Centre for Educational Multimedia
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Digital Newsletters

This Digistory focuses on the development and distribution of a digital newsletter at the Cairns School of Distance Education. The digital newsletter plays an important part in building community relationships.

While many school newsletters are paper based, Cairns School of Distance Education (CSDE) has developed a digital school newsletter. The digitisation of this newsletter is part of a wider shift in this school community in moving from print to digitally mediated communication between students and teachers. Most schools have newsletters as a way of communicating important school events to the wider school community.

An important context of this school is the remote audience of this newsletter. The school newsletter is sent to parents all over far North Queensland in remote rural and urban home environments. The digitisation of the newsletter is a way of facilitating the flow of information while developing new relationships in the school community.

To understand the practices behind the production of this newsletter, it is worth exploring some ideas of multimodality. Kress & Van Leeuwen (2001) suggest multimodal texts have elements of discourse, design, production and distribution. Each of these elements will be introduced and explored using evidence from CSDE in this digistory.

The Discourse

When the unpacking the Discourse of this digital newsletter notions of ‘discourse’ and ‘Discourse’ are worth exploring. Gee (1996) suggests there is a ‘discourse’ which involves the ‘connected stretches of language that make sense’ (p.127). There is also a ‘Discourse’ that is ‘ways of displaying membership in a particular social group’ (Gee, 1996, p.128).

The ‘discourse’ of the digital school newsletter involves integrating multimedia and print elements on a web page. The identities or memberships that underpin this particular newsletter, the ‘Discourse’, are worth exploring as these could be critical to the success of the digital product.

Underpinning the innovation is a belief by the principal that technologies are changing and teachers and parents should be embracing that change to support the social futures of the students.

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The digitisation of the school newsletter can be seen as a tangible move to support students’ future literacies. In promoting a multimodal newsletter, the principal is also promoting a community membership. The digitisation of newsletter was part of a broader move by the school community to integrate new technologies into everyday teaching and learning.

When reading the school newsletter there is also a strong sense that the membership of this text includes a space for reinhabiting a student voice. Many paper based newsletters are colonised by principals' messages and used to inform parents of upcoming events. While there is a comment by the principal and a calendar in this newsletter, there are also other elements that provide a strong student voice in the newsletter (See Case Study).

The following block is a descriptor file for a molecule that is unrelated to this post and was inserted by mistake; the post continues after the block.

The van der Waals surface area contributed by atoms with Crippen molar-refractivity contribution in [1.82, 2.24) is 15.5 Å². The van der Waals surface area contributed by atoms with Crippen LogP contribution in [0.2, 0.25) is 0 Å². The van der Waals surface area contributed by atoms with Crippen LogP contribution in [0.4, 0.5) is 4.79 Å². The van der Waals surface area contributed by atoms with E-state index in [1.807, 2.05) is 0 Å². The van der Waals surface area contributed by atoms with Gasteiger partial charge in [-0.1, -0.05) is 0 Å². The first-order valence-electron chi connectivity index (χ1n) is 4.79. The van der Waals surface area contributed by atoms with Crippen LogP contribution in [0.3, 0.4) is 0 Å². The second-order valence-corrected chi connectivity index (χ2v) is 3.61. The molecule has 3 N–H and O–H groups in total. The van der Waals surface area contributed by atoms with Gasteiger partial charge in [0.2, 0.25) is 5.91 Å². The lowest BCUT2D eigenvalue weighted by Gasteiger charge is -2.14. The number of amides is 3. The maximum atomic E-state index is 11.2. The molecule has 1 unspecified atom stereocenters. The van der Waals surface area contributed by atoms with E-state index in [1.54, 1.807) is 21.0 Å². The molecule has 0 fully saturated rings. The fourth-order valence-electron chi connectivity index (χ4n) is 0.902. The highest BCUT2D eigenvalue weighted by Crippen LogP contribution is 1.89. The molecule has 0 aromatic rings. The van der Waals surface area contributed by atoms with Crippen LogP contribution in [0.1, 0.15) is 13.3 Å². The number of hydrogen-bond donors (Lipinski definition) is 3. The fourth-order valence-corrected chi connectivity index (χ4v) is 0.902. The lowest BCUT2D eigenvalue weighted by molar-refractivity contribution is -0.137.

Case study: The Student Voice

Each newsletter has a section that focuses on a different family each month. This provides an opportunity for students to showcase the work that they have been doing which often involves places of interest to the student.

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The ‘Discourse’ of this digital school newsletter is different to many other paper based newsletters in that the principal’s message competes for audience attention with interactive student texts.

The multimodal Discourse provides opportunities to engage student membership with the texts in ways that printed newsletters would not achieve. An example of a part of a powerpoint linked to the newsletter is discussed below.

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The Discourse of the multimodal text provides the reader with an awareness of the changing literacy practices promoted by the school in everyday learning.

The above example shows how a digital newsletter has the capacity to showcase places of interest to the students.

Using interactive stories constructed by the students based on their places of interest in the school newsletter is an effective way of grounding pedagogy in everyday social practices.

This digistory also has highlighted the merits of aligning a digital school newsletter to improved student voice and futures pedagogies, rather than a narrow focus of the mechanics of constructing the digital ‘discourse’.

The opportunities to reinhabit a newsletter with multimodal images of children is something worth considering before embarking on the logistics of digitising a school newsletter.

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